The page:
Fig. 3
figure3

Structure analysis of L. radiata lines. a Plot of Delta K vs K values to define the most probable number of clusters in the analysis of population structure of 34 Lycoris radiata individuals; b Q values and ancestry assignment of Lycoris radiata individuals (Q > 0.70, K = 4). Admixed or intermediate were identified with an asterisk. The Arabic numerals represented individuals

Discussion

Lycoris species laid a little behind other species in genetic research. So far, some molecular markers such as SCoT, ITS, have been used to determine the genetic diversity and evolutionary relationship among Lycoris species [33, 34]. However, these molecular markers are not sufficient for such studies as linkage group construction and marker assisted selection (MAS). Instead, SSRs are powerful DNA markers for this type of research, because of their co-dominant inheritance. Though there have been 27 genomic SSR markers and 27 genic SSR markers available in Lycoris species [25, 29,30,31], they are far from adequate for better genetic analysis of Lycoris genus. Since the Lycoris genus has a massive genome [15], a large number of DNA markers are necessary to cover the whole genome. Thus, the list of 839 potential EST-SSR markers released in this study will be helpful for genetic analysis, especially for genetic improvement of Lycoris.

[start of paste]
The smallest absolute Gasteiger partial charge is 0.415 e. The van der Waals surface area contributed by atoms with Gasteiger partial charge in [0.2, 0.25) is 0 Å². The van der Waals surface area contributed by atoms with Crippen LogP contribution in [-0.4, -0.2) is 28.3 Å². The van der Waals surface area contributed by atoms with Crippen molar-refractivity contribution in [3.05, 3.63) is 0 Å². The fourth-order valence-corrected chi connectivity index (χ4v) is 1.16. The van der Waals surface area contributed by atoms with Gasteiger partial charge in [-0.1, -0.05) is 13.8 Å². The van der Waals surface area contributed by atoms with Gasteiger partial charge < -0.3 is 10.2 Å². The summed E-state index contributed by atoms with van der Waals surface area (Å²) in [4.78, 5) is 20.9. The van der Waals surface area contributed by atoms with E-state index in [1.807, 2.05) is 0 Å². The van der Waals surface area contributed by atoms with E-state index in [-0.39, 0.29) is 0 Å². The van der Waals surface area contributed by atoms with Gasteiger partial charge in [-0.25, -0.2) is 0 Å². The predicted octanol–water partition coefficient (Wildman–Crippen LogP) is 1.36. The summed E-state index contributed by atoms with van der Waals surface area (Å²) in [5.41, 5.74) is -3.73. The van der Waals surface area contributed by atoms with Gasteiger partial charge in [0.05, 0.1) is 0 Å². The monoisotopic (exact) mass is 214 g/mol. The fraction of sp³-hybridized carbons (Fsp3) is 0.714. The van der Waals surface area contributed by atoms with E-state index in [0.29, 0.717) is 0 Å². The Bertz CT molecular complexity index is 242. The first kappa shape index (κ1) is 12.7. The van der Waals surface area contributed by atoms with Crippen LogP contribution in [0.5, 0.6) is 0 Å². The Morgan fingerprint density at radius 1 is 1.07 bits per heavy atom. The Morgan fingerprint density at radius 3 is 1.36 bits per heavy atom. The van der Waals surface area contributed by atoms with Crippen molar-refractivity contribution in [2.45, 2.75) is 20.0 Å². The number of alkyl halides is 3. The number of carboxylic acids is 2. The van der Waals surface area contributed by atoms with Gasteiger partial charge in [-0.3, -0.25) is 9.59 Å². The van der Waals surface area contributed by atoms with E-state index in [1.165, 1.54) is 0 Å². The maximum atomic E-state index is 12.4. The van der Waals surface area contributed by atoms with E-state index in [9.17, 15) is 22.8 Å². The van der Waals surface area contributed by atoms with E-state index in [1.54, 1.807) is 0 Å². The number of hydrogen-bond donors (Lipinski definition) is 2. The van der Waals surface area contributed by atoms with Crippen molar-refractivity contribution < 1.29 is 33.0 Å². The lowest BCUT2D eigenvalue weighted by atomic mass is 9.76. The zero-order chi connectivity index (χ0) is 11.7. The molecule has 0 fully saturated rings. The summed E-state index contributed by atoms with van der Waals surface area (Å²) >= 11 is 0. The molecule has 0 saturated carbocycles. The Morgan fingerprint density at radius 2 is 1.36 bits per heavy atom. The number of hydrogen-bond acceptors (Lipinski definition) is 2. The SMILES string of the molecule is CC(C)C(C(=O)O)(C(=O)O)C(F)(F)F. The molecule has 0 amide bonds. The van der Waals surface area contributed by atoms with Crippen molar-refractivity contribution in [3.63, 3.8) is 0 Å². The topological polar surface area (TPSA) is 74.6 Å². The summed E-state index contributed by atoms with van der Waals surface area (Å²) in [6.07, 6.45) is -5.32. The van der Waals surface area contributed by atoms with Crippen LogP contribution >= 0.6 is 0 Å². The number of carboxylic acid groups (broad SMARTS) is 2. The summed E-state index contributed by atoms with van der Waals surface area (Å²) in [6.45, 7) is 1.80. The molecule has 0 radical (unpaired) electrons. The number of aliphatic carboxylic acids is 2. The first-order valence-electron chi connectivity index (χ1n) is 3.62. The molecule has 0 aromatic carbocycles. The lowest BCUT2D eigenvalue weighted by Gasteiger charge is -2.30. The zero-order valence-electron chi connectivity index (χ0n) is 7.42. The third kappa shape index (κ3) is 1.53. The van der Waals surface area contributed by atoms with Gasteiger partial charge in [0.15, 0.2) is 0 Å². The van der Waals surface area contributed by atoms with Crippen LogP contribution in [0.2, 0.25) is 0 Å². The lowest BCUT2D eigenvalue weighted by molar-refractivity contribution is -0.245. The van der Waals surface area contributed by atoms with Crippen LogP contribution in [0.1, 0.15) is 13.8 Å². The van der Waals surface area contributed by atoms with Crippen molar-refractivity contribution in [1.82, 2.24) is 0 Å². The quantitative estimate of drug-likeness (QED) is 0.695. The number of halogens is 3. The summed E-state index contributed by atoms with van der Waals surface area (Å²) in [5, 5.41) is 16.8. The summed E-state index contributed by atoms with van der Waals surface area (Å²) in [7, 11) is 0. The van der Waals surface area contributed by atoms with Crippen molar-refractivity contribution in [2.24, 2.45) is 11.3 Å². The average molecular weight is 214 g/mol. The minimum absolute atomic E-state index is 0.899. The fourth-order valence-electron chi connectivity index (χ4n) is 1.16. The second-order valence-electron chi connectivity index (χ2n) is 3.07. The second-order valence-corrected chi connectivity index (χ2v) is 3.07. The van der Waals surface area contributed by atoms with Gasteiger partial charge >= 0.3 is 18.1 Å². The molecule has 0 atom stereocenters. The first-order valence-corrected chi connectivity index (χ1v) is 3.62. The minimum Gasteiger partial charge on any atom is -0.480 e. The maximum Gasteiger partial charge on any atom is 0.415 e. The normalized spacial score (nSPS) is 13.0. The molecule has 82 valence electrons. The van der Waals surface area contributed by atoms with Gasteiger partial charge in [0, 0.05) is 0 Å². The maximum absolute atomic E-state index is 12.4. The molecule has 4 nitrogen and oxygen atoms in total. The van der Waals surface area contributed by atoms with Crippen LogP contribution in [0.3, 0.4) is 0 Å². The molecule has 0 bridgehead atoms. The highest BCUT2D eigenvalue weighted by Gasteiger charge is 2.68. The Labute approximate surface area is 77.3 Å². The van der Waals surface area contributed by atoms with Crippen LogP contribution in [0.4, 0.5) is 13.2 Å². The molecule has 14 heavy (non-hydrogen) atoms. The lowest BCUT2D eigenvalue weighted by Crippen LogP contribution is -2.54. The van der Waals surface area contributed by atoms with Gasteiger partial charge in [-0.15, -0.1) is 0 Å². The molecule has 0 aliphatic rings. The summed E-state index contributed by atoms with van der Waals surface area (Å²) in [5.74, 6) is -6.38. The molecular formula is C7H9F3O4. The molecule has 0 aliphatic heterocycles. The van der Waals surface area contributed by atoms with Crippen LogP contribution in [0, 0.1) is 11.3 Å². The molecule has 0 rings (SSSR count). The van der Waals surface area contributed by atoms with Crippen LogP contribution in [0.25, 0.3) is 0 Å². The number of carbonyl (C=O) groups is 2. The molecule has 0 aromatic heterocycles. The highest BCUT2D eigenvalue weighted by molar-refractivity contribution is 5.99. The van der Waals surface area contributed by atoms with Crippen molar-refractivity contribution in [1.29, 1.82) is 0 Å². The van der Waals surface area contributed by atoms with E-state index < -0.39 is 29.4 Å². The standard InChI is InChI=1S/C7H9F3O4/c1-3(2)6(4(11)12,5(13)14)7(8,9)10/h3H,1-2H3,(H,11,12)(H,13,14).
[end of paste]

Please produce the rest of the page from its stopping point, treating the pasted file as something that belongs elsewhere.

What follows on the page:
Transcriptome sequencing technology makes it easier to develop EST-SSRs, and nowadays abundant EST-SSRs are available [35,36,37]. However, sequence redundancy is a major disadvantage of EST-SSRs due to multiple alternative transcripts for the same gene [21]. In addition, some SSRs occasionally exist in reverse complementary formats, but in fact they are identical. However, these common phenomenon about EST-SSRs from transcriptome sequences were often ignored in the development of EST-SSRs. Thus, the actual number of EST-SSRs obtained from transcriptome sequences should be much less than that detected. Moreover, such redundancy will reduce the representativeness of the EST-SSRs developed, and then their efficiency in application. Bazzo et al. successfully developed a total of 418 SSRs from 7492 detected EST-SSRs after considering their redundancy from transcriptome sequences of macaúba palm (Acrocomia aculeata) [37]. In our study, thousands of EST-SSRs were detected from transcriptome sequences of L. aurea seedlings treated with MJ, but many of these EST-SSRs were redundant duplicates. By eliminating duplicated EST-SSRs, we identified 839 SSRs from 4637 detected EST-SSRs as a pool of non-redundant candidate EST-SSRs, which would be promising for SSR development and correspondingly for genetic analysis.

When EST-SSRs are developed from transcribed eukaryotic genes, introns may affect the amplification products. Additionally, assembly errors may also affect amplification of the SSRs [35, 36]. Therefore, in this study, sequencing confirmation was conducted in the amplicons that generated clear bands of expected sizes, and the results confirmed that the designed primers amplified the expected loci. Supposing the same amplification rate of the subset of EST-SSRs in L. aurea, there would be about 615 primer pairs in the primer pool which can be developed as EST-SSR markers for L. aurea, suggesting great potential of the primer pool.